An example from our COVID-19 Emergency Response Survey: Company A (financial services with 250 employees) launched a COVID-19 pulse survey. They found that many of their employees were concerned about their safety upon returning to the workplace. Within 24 hours of the survey closing, leaders shifted planning and communications to emphasize a phased approach, allowing employees to return at a pace that made them feel comfortable.
Problem: people seem to be leaving your organization because of pay (and only pay)
Solution: you might be assessing turnover and come to the conclusion that pay must be the primary factor. But looking into employee experience data might reveal that there are actually other issues. For example, some employees might be hitting roadblocks in their careers because of a lack of developmental opportunities that support their long-term goals. In response, your team could respond by setting up L&D programming or helping employees determine how they can achieve growth through mentorship. Once you understand what employees want or need, you can address those issues before they leave and use the insight from data to retain your remaining employees.
An example from our COVID-19 Emergency Response Survey: Company B (technology company with 1,600 employees) launched a pulse survey focused on COVID-19 and remote work. The results indicated that employees were “burning out” and unable to disconnect from work. Individual time off was not solving the problem as employees would only return to work and e-communication backlogs. As a result, the company instituted a company holiday one Friday each month so that employees could have a collective day to unplug without creating work backlogs.
Problem: your company needs to improve diversity efforts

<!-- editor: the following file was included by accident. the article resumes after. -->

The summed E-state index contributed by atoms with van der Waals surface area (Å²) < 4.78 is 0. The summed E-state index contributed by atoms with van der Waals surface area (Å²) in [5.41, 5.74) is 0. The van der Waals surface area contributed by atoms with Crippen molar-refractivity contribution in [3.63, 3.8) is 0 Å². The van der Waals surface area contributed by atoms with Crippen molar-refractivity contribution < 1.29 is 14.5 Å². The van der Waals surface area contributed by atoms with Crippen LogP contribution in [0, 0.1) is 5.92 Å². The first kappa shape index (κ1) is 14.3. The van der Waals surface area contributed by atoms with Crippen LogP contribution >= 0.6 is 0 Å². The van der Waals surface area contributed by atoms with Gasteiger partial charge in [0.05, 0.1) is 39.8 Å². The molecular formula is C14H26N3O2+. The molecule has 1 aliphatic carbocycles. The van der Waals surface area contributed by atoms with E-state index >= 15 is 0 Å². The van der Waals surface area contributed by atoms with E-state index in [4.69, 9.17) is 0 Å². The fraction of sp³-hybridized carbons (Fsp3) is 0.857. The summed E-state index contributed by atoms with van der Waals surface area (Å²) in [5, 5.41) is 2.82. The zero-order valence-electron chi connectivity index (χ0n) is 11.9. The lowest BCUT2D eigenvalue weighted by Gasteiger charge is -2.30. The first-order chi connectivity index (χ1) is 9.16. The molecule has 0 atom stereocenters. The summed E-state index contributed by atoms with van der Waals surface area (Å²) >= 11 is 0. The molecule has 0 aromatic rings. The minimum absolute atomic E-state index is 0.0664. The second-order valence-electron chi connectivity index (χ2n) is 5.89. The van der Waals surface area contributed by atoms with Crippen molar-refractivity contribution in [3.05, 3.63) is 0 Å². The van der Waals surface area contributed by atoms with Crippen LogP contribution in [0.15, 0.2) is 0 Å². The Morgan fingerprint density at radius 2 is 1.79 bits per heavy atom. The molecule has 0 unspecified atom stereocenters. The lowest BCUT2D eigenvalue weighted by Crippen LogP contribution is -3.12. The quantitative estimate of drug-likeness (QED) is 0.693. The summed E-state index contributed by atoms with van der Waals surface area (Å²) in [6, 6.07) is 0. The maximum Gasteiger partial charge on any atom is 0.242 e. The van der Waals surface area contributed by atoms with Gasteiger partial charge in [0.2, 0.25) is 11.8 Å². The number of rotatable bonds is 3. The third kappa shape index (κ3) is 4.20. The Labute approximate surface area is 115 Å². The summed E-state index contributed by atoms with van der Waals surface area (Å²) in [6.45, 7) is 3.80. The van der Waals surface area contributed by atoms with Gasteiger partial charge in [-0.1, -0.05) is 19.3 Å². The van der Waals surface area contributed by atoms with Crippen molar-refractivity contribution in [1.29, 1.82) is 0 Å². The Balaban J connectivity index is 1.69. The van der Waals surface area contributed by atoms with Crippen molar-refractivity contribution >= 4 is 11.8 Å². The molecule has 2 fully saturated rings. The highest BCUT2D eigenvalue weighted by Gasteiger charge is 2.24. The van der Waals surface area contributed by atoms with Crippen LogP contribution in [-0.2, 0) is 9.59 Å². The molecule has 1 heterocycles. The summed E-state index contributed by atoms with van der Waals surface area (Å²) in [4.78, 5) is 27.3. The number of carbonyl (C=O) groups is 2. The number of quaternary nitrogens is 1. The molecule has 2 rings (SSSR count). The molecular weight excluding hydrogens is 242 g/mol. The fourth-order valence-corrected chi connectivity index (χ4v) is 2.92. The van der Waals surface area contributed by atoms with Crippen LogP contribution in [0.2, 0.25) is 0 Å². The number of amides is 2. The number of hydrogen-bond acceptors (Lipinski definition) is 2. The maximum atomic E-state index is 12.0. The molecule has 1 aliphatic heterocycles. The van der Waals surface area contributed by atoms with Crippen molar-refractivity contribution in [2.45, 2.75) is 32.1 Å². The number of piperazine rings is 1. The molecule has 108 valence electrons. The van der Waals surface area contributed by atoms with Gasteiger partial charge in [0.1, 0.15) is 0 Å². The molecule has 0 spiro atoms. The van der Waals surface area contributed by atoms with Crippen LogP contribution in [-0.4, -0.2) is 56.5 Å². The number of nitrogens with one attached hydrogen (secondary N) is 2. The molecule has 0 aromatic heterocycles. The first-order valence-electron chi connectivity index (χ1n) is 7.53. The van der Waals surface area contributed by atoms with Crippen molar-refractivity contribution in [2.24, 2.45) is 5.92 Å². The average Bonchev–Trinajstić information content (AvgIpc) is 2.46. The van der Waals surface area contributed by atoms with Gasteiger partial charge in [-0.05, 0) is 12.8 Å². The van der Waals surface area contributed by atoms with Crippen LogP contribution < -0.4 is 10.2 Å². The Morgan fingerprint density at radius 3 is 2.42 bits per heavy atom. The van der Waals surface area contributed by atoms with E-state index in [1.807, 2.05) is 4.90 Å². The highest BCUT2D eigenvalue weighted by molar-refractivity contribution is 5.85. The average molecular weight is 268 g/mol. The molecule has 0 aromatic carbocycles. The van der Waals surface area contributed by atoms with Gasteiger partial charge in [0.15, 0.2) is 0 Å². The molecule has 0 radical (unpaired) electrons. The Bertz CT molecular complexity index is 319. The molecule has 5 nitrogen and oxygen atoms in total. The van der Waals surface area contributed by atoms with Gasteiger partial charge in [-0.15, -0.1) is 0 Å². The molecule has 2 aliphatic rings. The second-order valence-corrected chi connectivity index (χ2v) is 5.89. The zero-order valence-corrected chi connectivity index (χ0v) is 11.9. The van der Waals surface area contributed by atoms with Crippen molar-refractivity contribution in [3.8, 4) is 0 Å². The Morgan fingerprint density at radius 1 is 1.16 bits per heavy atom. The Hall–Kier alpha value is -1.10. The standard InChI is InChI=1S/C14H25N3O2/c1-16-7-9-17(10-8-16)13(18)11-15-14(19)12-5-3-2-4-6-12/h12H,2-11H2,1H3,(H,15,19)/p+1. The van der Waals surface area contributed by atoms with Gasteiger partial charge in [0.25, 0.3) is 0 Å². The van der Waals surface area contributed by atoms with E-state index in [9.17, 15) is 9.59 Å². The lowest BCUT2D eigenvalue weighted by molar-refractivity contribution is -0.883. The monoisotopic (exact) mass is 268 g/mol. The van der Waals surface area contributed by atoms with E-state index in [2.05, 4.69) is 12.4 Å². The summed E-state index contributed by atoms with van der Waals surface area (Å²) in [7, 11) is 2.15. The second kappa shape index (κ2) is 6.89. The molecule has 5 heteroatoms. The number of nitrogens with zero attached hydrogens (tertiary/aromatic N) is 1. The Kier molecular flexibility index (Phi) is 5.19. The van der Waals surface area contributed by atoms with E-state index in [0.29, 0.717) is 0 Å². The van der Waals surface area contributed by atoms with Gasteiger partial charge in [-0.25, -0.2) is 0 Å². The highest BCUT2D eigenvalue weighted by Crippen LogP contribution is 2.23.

Solution: it’s a common (and harmful) misconception that hiring people of diverse ethnic backgrounds will solve a company’s diversity issues. For a D&I initiative to work, it’s important to ensure that the environment and experience you provide for those employees are safe and supportive. Employee experience data can help you identify how your existing employees feel about diversity initiatives and efforts made by the company. This will inform how you need to improve in areas of inclusion, policy, and training for People Managers who need to learn about things like unconscious bias or anti-racism. This will allow you to create an environment where new hires can excel, so you can confidently make the effort to invite them into your team.
Referencing old data to make a new plan
Creating change with employee experience data doesn’t have to be time-consuming or costly. Of course, you can run new employee experience surveys to gauge where your employees are at right now. But you can also look at historical data to inform how employee sentiment has evolved up to this point and explore why employees are feeling this way today.
Learn about how to use onboarding data to inform your employee experience